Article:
Keep or Cut: Allonzo Trier

Alex Wolfe

Continuing on with my weekly Keep or Cut series (where I previously looked at the Knicks' two-way players and a couple of vets that are probably gonezo), this week I'll be taking a look at one of the Knicks' more polarizing players among fans and media: Allonzo Trier. 

Trier came to the Knicks as a two-way player, undrafted out of Arizona in the 2018 draft. He quickly established himself as a guy that looked like a clear-cut, bucket-getting NBA player, prompting the Knicks to make room for him on the roster and sign him to a two-year, $6.93 million deal on the regular roster in December 2018.

After picking up the second year option on Trier's deal when they struck out in free agency, it seemed like Trier was set to continue developing his game and hopefully become an impact player for the Knicks after he posted 10.9 points per game on 56.4% true shooting his rookie season. During the summer, everything looked to be heading that way, including "Iso-Zo" looking to do more without the ball in his hands.

“It’s something Coach talked to me about,” Trier said in a piece from The Athletic's Mike Vorkunov over the summer. “‘You shoot it so good.’ And the front office talked to me about I need to shoot more 3s off the catch, as soon as I can get it let it fly. They said you have such a beautiful stroke and shoot such a high percentage that you have to get more off so you can get — according to analytics, the more I get off and I shoot at a high percentage then it’ll be good for us. Not only myself but as a basketball team, so that’s one thing I’ve been focused on doing.”

Then, the season started, and Trier surprisingly drew the start at point guard for the first game. He promptly played himself to the bench after, appearing in just 24 of the Knicks' 66 games despite not having any noteworthy injury issues.

Why was that? Well, for one, Trier wasn't playing a very team-first brand of basketball. He also didn't show any of catch-and-shoot ability and movement without the ball that he had apparently been directed to work on over the summer.

Through it all, though, his shooting numbers remained solid. Trier shot 48.1% from the field, 35.8% from deep and 79.1% from the free throw line for the season, all among the highest on the team, particularly for guards. The problem was, the offense tended to come to a halt with him out there, and his status as a defensive liability for most of his appearances doomed him to being a negative player — it's an imperfect stat, but Trier finished the season with the fifth-worst average plus/minus on the team at -3. (Below him? Julius Randle [-3.8], Taj Gibson [-4.2], Dennis Smith Jr. [-5.7] and RJ Barrett [-5.8]. See? Imperfect.)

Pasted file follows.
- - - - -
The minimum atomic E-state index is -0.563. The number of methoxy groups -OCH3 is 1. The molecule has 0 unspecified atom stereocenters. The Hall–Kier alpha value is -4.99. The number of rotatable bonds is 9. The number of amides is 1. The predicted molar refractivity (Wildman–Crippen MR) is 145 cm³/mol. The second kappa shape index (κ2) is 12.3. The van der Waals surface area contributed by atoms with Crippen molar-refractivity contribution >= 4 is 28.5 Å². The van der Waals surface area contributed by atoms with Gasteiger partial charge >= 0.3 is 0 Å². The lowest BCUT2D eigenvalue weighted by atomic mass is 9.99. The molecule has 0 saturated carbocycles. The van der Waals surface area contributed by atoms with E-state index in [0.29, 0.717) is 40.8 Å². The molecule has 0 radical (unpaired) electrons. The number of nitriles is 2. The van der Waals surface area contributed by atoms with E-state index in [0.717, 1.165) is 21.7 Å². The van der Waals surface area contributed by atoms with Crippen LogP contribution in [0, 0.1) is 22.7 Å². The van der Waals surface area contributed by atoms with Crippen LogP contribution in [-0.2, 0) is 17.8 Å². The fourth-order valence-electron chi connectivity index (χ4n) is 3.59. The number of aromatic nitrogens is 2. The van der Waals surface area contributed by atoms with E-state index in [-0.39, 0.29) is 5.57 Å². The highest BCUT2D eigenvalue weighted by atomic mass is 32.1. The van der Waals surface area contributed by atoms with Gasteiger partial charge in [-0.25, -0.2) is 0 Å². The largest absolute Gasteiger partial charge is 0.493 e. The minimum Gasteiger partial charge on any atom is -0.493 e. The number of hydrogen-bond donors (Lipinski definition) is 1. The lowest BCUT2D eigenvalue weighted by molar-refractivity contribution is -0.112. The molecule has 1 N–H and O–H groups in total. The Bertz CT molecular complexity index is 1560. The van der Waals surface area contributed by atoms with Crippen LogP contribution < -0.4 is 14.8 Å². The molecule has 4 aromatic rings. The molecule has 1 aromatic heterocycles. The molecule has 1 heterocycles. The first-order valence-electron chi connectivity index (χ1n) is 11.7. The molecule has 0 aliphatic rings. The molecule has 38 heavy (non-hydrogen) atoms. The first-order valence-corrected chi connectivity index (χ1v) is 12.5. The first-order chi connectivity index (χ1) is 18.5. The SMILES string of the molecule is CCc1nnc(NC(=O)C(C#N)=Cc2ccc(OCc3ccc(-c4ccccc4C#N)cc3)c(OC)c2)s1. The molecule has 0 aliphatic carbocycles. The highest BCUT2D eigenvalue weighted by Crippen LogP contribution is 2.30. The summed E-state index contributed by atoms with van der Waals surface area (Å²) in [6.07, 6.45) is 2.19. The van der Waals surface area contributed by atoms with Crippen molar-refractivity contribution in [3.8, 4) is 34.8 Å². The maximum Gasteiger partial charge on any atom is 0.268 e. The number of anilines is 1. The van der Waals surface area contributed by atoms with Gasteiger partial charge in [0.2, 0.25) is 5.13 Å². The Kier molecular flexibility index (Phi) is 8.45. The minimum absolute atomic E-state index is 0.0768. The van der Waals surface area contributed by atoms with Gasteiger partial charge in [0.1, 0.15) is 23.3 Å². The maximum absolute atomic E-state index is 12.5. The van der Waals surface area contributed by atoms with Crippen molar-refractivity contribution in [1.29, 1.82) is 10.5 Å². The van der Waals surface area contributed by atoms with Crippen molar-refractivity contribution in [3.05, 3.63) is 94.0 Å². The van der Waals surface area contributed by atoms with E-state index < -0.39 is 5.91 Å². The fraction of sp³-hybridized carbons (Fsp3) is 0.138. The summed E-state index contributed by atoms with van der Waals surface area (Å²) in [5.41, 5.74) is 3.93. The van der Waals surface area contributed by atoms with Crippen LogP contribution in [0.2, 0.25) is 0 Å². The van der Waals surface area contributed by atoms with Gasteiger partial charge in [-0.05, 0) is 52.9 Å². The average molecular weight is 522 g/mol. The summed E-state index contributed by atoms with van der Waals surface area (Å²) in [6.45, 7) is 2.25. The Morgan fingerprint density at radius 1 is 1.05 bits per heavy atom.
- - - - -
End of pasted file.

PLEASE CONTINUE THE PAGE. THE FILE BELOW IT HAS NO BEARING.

If Trier had done more of what he set out to do in the offseason on offense, however, maybe the results would have been better and kept him on the court more. According to NBA Stats, Trier took 1.1 attempts per game of both catch-and-shoot and pull-up threes. On catch-and-shoot, he shot a robust 40.7%. Pulling up, that number dropped to 30.8%.

Trier was often used as a "break in case of emergency" guard during times when the Knicks' offense got extra stagnant. Presumably the logic was, "Well, we're already not moving the ball, so why not put in the best iso scorer on the team?" A lot of times, Trier would come in and score a few points, but it wouldn't do anything to move the baseline for the Knicks.

Probably the most emblematic game of the 2019-20 Trier experience was Dec. 2 against Milwaukee, where Trier scored an efficient 10 points on 3-5 shooting... but his matchups on defense shot 4-4 against him and he was an abysmal -15 in just under 12 minutes.

To be fair to Trier, he came in late in the season for the Knicks and managed to string together a number of good efforts where he showed a lot more on defense than he had for the rest of the season. Could the final 16 games have given Trier more of a chance to prove himself as a complete player? It's seeming increasingly less likely that the Knicks will play another game in the 2019-20 season, so that question will probably go unanswered.

So now that leads to the question of this series... Keep or cut? Trier is a restricted free agent this offseason, meaning the Knicks can match any offer that he gets on the open market. But at this point, should they?

Trier's playing time was inconsistent, and his behavior off the court seemed to be too. In a piece by SNY's Ian Begley earlier this season, he was praised by teammates for being supportive despite being benched. At another point of the season, however, Trier was liking comments by people on Twitter bashing RJ Barrett to prop Trier up.

Ultimately, it just seems like maybe Trier needs a new team and a new lease on life. The Knicks will likely be drafting another guard or two with their three upcoming draft picks, which just stands to further bury Trier on the depth chart and sow discord. 

Keep or cut: Cut. Even if Trier gets a modest offer in restricted free agency, it's probably best to just let him go at this point.

Comments (2)
No. 1-2
Vaughan Quan
Vaughan Quan

Keep him, Bullock and Ellington are Bums. RJ Barrett underwhelmed and wasn't even in considseration for ROY and can't hit the side of a barn with a shotgun. We need to stick with Trier and Dotson at the 2 long term. Hire a coach like Mark Jackson or Kenny Atkinson who develop players and Trier will be fine. While on the subject, you can move RJ if it means a chance to get Lamelo Ball


I think if the Knicks had better coaches during his time here, he could have been a better contributor. If they hire a development coach like Atkinson I would say keep him.